Women or Men — Who Has a Higher Risk of Heart Attack?
A woman’s heart may look just like a man’s, but there are significant differences. Learn about the factors that affect a woman’s risk of coronary artery disease and heart attacks.
Contributor: Leslie Cho, MD
Cleveland Clinic is a non-profit academic medical center. Advertising on our site helps support our mission. We do not endorse non-Cleveland Clinic products or services. Policy
A woman’s heart may look just like a man’s, but there are significant differences.
For example, a woman’s heart is usually smaller, as are some of its interior chambers. The walls that divide some of these chambers are thinner. And while a woman’s heart pumps faster than a man’s, it ejects about 10% less blood with each squeeze.
When a woman is stressed, her pulse rate rises, and her heart pumps more blood. When a man is stressed, the arteries of his heart constrict, raising his blood pressure.
Why do these differences matter? They matter because gender plays a role in the symptoms, treatments and outcomes of coronary artery disease (CAD).
Certain diseases that only affect women, such as endometriosis, polycystic ovary disease, diabetes and high blood pressure that develop during pregnancy, increase the risk of coronary artery disease, the leading cause of heart attack. Endometriosis has been found to raise the risk of developing CAD by 400% in women under age 40.
Women also share traditional risk factors with men: high blood pressure, high blood sugar levels, high cholesterol levels, smoking and obesity. Like men, women can be impacted by a family history of heart disease, particularly when a father or brother was diagnosed with CAD before age 55, or a mother or sister was diagnosed before age 65.
Estrogen offers women some protection from heart disease until after menopause, when estrogen levels drop. This is why the average age of for a heart attack is 70 in women, but 66 in men.
Men often describe their chest pain during a heart attack as a crushing weight on the chest. Some women also experience chest pain, but they are more likely to have different, subtler symptoms for three or four weeks before a heart attack. Red flags include:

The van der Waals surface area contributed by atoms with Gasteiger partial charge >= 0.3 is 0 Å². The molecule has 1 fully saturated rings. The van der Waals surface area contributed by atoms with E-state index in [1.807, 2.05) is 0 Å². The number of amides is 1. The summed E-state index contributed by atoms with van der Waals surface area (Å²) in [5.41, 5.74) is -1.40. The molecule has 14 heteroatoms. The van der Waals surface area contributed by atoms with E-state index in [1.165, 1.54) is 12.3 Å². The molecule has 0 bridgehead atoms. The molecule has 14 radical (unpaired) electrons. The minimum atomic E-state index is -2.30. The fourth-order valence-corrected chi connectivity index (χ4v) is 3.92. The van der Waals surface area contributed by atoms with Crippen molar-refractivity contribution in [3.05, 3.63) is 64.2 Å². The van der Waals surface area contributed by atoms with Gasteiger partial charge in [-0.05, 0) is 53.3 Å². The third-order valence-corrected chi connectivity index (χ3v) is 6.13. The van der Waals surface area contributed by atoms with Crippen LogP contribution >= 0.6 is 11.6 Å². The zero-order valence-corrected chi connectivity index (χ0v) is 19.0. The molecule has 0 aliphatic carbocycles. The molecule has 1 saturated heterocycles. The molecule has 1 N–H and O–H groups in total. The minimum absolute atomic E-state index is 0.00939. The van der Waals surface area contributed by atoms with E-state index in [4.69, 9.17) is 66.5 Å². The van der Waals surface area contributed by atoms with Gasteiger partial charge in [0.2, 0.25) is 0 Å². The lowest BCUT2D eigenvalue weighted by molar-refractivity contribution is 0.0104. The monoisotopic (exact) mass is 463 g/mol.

An X-ray movie (angiogram) taken during a cardiac catheterization is the gold standard test for finding narrowings or blockages in the heart’s large arteries.
But CAD in women often affects the small arteries, which cannot be clearly seen on an angiogram. That’s why any woman who is given the “all clear” signal after an angiogram and continues to have symptoms should see a cardiologist who specializes in women with heart disease.
Women don’t tend to do as well as men after a heart attack. They often require a longer hospital stay, and they are more likely to die before leaving the hospital.
This may be due to the fact that women who suffer a heart attack have more untreated risk factors, such as diabetes or high blood pressure. Sometimes, it’s because they put their families first and don’t take care of themselves.
After a heart attack, women are at greater risk of developing a blood clot that can cause another heart attack. For unknown reasons, they are not as likely to be given a drug to prevent such blood clots. This could explain why women are more likely than men to have a second heart attack within 12 months.
Whether you are a man or a woman, it’s never too late to lower your chance of suffering a heart attack. Here is what you need to do:
It’s important for all of us to be proactive in reducing our heart attack risk.